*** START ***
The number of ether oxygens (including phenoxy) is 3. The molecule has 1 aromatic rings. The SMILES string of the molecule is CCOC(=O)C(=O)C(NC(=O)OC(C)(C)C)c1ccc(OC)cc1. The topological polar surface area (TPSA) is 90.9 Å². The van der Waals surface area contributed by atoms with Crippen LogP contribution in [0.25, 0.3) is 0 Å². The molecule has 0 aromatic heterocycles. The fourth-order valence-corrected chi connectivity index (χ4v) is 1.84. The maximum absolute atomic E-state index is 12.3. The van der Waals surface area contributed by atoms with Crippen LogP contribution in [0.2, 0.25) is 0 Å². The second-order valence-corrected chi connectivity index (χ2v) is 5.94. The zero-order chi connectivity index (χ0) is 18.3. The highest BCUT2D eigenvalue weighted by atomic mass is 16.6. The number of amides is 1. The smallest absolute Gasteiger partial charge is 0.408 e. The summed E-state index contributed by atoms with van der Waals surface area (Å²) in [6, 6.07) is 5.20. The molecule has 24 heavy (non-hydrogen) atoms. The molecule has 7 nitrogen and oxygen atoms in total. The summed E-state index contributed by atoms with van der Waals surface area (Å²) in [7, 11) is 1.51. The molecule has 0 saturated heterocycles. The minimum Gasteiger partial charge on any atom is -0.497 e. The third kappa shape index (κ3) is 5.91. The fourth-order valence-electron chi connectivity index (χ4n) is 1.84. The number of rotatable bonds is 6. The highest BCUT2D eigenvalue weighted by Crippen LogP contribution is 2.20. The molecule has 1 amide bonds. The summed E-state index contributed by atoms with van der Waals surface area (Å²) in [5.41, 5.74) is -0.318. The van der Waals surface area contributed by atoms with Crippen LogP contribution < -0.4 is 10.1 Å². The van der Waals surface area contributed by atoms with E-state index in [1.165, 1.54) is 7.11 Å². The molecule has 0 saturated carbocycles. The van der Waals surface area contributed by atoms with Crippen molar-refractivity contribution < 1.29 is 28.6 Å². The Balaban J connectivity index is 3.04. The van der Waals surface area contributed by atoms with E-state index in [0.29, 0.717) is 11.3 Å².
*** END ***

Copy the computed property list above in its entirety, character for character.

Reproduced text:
The number of ether oxygens (including phenoxy) is 3. The molecule has 1 aromatic rings. The SMILES string of the molecule is CCOC(=O)C(=O)C(NC(=O)OC(C)(C)C)c1ccc(OC)cc1. The topological polar surface area (TPSA) is 90.9 Å². The van der Waals surface area contributed by atoms with Crippen LogP contribution in [0.25, 0.3) is 0 Å². The molecule has 0 aromatic heterocycles. The fourth-order valence-corrected chi connectivity index (χ4v) is 1.84. The maximum absolute atomic E-state index is 12.3. The van der Waals surface area contributed by atoms with Crippen LogP contribution in [0.2, 0.25) is 0 Å². The second-order valence-corrected chi connectivity index (χ2v) is 5.94. The zero-order chi connectivity index (χ0) is 18.3. The highest BCUT2D eigenvalue weighted by atomic mass is 16.6. The number of amides is 1. The smallest absolute Gasteiger partial charge is 0.408 e. The summed E-state index contributed by atoms with van der Waals surface area (Å²) in [6, 6.07) is 5.20. The molecule has 24 heavy (non-hydrogen) atoms. The molecule has 7 nitrogen and oxygen atoms in total. The summed E-state index contributed by atoms with van der Waals surface area (Å²) in [7, 11) is 1.51. The molecule has 0 saturated heterocycles. The minimum Gasteiger partial charge on any atom is -0.497 e. The third kappa shape index (κ3) is 5.91. The fourth-order valence-electron chi connectivity index (χ4n) is 1.84. The number of rotatable bonds is 6. The highest BCUT2D eigenvalue weighted by Crippen LogP contribution is 2.20. The molecule has 1 amide bonds. The summed E-state index contributed by atoms with van der Waals surface area (Å²) in [5.41, 5.74) is -0.318. The van der Waals surface area contributed by atoms with Crippen LogP contribution < -0.4 is 10.1 Å². The van der Waals surface area contributed by atoms with E-state index in [1.165, 1.54) is 7.11 Å². The molecule has 0 saturated carbocycles. The van der Waals surface area contributed by atoms with Crippen molar-refractivity contribution < 1.29 is 28.6 Å². The Balaban J connectivity index is 3.04. The van der Waals surface area contributed by atoms with E-state index in [0.29, 0.717) is 11.3 Å².